Frizt Stern is a historian with a special interest in the collapse of German democracy and the rise of fascism. Recently he spoke about the similarities between modern American right-wing christianity and the fusion of christian images with fascist doctrine in Nazi germany:
'There was a longing in Europe for fascism before the name was ever invented,' he said. 'There was a longing for a new authoritarianism with some kind of religious orientation and above all a greater communal belongingness. There are some similarities in the mood then and the mood now, although also significant differences.'
HE warns of the danger in an open society of 'mass manipulation of public opinion, often mixed with mendacity and forms of intimidation.' He is a passionate defender of liberalism as 'manifested in the spirit of the Enlightenment and the early years of the American republic.'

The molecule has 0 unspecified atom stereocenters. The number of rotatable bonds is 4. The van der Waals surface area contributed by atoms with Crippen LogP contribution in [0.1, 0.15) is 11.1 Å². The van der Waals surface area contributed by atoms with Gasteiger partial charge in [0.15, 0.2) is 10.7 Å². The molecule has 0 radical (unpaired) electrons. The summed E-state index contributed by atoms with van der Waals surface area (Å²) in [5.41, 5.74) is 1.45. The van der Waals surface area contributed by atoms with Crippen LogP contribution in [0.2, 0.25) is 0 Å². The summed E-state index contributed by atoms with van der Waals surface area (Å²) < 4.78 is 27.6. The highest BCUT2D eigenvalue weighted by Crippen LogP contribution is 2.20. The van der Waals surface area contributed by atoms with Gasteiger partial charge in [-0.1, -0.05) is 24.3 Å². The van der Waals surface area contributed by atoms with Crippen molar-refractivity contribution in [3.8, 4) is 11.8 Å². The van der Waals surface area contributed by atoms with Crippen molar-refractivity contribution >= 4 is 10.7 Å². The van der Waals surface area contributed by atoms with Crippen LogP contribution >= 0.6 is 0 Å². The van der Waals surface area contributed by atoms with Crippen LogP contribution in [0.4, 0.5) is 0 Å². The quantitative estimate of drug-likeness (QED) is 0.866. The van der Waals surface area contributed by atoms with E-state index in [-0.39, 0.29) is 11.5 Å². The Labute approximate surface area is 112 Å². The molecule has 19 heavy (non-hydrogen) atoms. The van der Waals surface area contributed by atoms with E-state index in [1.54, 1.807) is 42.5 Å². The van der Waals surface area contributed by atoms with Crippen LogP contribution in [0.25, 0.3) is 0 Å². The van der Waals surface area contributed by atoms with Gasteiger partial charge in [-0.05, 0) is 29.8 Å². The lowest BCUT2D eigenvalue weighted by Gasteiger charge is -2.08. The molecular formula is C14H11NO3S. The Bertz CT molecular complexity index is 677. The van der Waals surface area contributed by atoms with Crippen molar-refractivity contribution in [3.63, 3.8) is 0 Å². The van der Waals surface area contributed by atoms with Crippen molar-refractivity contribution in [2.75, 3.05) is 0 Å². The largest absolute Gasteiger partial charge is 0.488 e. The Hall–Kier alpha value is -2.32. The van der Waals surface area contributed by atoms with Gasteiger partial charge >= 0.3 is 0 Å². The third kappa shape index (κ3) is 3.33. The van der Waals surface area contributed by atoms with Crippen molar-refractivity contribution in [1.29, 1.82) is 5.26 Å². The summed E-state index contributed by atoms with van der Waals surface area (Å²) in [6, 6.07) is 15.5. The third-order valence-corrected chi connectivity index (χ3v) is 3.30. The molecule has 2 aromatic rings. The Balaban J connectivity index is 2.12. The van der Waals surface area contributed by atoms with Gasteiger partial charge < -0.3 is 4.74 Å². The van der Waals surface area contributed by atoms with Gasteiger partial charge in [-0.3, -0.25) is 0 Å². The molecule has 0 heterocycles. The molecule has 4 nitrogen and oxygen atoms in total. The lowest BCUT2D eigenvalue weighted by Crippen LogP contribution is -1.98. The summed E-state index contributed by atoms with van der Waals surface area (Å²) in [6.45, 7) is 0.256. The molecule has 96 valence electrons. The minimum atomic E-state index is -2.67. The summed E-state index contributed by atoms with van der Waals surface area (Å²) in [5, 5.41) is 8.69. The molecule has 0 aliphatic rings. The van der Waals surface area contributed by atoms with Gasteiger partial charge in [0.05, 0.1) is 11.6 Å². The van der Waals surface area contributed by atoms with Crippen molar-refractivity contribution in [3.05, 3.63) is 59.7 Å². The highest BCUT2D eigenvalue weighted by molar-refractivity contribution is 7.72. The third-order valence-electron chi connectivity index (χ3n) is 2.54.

'The radical right and the radical left see liberalism's appeal to reason and tolerance as the denial of their uniform ideology,' he said. 'Every democracy needs a liberal fundament, a Bill of Rights enshrined in law and spirit, for this alone gives democracy the chance for self-correction and reform. Without it, the survival of democracy is at risk. Every genuine conservative knows this.'
... 'The Jews in Central Europe welcomed the Russian Revolution,' he said, 'but it ended badly for them. The tacit alliance ..between the neo-cons and the Christian right is less easily understood. I can imagine a similarly disillusioning outcome.